What can be done to further control space heating costs and rein in the rapid growth of space cooling costs? Anyone who has sat next to a south-facing window on a bright, sunny day and again at night will realize there is an obvious solution—improve the thermal performance of window glass. This can be done by including glass that has a low-emissivity (low-e) coating—microscopically thin metal layers that reduces the glass’ ability to emit radiant heat energy from the inside to the outside and/or reduce the amount of solar energy entering from outside to inside.
These coatings are applied when the glass is manufactured in large sheets, prior to being shipped to insulating glass (IG) unit manufacturers or later, after uncoated glass has been cut to size by the unit manufacturer, before the units are assembled. For retrofit projects, some low-e coatings are available on a plastic sheet that can be applied to the room-side surface of a unit later, after the completed glazing is installed and the building is occupied.
The original type of low-e coating is the high-solar-gain (HSG) type developed following the Arab oil embargoes of the 1970s to improve the energy efficiency of houses. This type allows high amounts of solar gain, but restricts radiant energy heat loss, so for windows with sunny exposure, there is an overall net heat gain, reducing the amount of space heating required.
These early low-e coatings also have high visual transparency—architects took advantage of this to improve daylighting in commercial buildings. Unfortunately, the high solar gain sometimes created uncomfortably warm indoor conditions and high space cooling loads. Low-solar-gain (LSG) low-e coatings were then developed to better control solar-gain-related cooling load, in commercial buildings.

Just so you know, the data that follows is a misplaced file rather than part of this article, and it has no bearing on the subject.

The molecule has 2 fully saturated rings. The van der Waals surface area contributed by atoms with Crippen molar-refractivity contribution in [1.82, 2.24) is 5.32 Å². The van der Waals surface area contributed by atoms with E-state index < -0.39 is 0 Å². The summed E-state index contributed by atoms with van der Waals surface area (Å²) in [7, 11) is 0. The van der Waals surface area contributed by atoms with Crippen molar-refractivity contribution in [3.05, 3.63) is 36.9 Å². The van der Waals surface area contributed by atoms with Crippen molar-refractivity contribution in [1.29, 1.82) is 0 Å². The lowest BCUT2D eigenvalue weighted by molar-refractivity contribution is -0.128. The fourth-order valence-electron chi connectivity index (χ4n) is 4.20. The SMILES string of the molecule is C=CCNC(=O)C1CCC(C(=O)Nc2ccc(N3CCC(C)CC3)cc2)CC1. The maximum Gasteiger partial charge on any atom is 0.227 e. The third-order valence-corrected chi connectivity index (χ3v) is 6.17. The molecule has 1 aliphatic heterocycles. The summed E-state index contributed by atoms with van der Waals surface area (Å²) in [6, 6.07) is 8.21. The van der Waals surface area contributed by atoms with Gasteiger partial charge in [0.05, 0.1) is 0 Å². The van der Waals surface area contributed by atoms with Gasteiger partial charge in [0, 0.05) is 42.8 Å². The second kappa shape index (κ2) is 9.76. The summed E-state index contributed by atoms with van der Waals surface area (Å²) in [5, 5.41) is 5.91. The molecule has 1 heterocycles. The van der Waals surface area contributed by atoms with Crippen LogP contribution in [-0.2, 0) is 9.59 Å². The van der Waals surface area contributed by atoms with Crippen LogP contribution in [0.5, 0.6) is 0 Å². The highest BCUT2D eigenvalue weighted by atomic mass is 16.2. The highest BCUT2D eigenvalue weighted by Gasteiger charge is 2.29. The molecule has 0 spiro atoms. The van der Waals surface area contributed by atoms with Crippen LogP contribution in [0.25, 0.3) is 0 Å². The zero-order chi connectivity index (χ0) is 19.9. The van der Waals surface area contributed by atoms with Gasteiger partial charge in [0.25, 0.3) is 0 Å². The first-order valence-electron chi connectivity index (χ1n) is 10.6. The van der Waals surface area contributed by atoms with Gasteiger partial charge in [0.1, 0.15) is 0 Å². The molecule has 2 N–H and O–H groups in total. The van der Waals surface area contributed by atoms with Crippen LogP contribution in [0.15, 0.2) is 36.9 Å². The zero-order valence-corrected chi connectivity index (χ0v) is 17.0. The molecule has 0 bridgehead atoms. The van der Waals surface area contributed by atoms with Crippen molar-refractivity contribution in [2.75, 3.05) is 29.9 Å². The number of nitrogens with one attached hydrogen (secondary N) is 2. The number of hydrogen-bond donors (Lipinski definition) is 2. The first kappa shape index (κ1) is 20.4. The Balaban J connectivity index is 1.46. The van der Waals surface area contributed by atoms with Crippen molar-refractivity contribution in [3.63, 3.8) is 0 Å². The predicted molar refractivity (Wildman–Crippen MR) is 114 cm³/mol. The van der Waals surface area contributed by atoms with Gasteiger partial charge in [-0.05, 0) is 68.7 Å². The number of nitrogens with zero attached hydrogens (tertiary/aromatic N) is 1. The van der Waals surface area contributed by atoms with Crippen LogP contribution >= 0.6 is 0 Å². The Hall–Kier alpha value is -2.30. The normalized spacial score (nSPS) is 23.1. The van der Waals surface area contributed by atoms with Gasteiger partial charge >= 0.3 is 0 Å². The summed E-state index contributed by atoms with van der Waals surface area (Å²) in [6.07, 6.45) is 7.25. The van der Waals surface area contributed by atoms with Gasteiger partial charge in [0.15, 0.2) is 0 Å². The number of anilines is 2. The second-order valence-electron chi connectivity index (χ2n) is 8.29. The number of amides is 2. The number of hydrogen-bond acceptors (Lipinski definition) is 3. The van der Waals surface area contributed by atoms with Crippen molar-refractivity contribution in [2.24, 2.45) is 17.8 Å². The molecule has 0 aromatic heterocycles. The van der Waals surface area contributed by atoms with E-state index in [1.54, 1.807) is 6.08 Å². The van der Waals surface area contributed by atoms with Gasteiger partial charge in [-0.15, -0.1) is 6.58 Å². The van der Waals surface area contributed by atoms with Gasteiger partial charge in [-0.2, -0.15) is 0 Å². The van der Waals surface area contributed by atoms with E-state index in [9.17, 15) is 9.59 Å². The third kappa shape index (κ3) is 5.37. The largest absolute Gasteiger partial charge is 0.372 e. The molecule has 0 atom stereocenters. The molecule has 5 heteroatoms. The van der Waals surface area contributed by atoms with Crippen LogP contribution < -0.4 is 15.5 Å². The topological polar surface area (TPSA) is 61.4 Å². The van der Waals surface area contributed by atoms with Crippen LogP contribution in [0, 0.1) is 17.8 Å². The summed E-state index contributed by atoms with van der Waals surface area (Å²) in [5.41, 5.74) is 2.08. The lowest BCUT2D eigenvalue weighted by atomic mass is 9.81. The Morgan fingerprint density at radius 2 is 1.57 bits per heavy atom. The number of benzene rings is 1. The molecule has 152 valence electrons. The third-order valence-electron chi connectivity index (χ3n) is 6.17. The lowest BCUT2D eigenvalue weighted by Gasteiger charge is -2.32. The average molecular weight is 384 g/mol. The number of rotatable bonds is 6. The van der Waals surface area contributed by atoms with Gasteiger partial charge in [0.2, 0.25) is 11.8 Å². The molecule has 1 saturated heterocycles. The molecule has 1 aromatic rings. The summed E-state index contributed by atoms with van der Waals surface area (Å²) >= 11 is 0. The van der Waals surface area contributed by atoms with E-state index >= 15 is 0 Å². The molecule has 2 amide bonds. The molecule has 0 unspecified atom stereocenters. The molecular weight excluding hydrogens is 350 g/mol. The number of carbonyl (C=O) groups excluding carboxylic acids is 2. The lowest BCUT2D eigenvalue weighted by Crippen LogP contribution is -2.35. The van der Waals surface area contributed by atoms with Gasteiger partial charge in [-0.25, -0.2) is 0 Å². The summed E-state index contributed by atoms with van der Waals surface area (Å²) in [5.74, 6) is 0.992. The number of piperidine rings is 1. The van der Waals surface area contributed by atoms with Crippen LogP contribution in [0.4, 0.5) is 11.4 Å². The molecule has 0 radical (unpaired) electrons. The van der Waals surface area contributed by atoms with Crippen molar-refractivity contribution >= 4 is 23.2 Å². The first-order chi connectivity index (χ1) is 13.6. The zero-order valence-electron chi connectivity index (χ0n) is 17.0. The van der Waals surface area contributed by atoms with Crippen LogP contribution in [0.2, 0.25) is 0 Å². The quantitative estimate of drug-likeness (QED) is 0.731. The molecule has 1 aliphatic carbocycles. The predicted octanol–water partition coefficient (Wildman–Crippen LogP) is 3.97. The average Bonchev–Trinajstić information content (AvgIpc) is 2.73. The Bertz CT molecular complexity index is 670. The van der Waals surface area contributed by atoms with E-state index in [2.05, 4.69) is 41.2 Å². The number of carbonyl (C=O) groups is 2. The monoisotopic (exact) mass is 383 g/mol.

In a double-pane IG unit, HSG low-e coatings are most effective when placed on the outward facing surface of the inside pane of glass to reduce heat loss through the unit cavity and outboard pane of glass. LSG low-e coatings would be most effective when placed on outward-facing surface of the outside pane of glass, but since almost all such coatings are sensitive to moisture, they are located on the inward-facing surface, protected inside the unit cavity.
Nature of the experiment
In order to determine the effects of low-e glazing on resident comfort and energy use, an experiment was conducted on an apartment building owned by Centretown Citizens Ottawa Corporation (CCOC) in Ottawa. The study was initiated by this author while at GRG Building Consultants, and completed at Morrison Hershfield. Funding was provided through the Canada Mortgage and Housing Corporation (CMHC) External Research Program and from Natural Resources Canada (NRCan).
Three southeast-facing, upper-level apartments were selected as the subjects for this study. The apartments were almost identical in layout, size, and solar exposure (i.e. facing southeast), as shown in Figure 2). Each unit was occupied by one resident with occasional guests. In two of the apartments, windows and sliding doors were refitted with low-e coated glass—one with HSG and the other with LSG. In the third apartment, the existing, uncoated glazing was left as is to act as a ‘control’ against which performance in the refitted apartments was compared.
Each of the apartments was fitted with equipment to track the interior air temperature and relative humidity (RH) to gauge thermal conditions. Incident solar radiation was monitored at the exterior of the building and transmitted solar energy was measured inside each unit directly behind window glass with and without low-e coatings.
Residents were interviewed for their perceptions of thermal comfort and operation of the apartments (e.g. position of window coverings, windows and doors being open or closed, thermostat settings) were observed on a monthly basis to estimate effects on energy use. (The apartments were not metered for energy use so energy consumption was not measured.) The experiment was conducted over a 12-month period from September 2010 to 2011.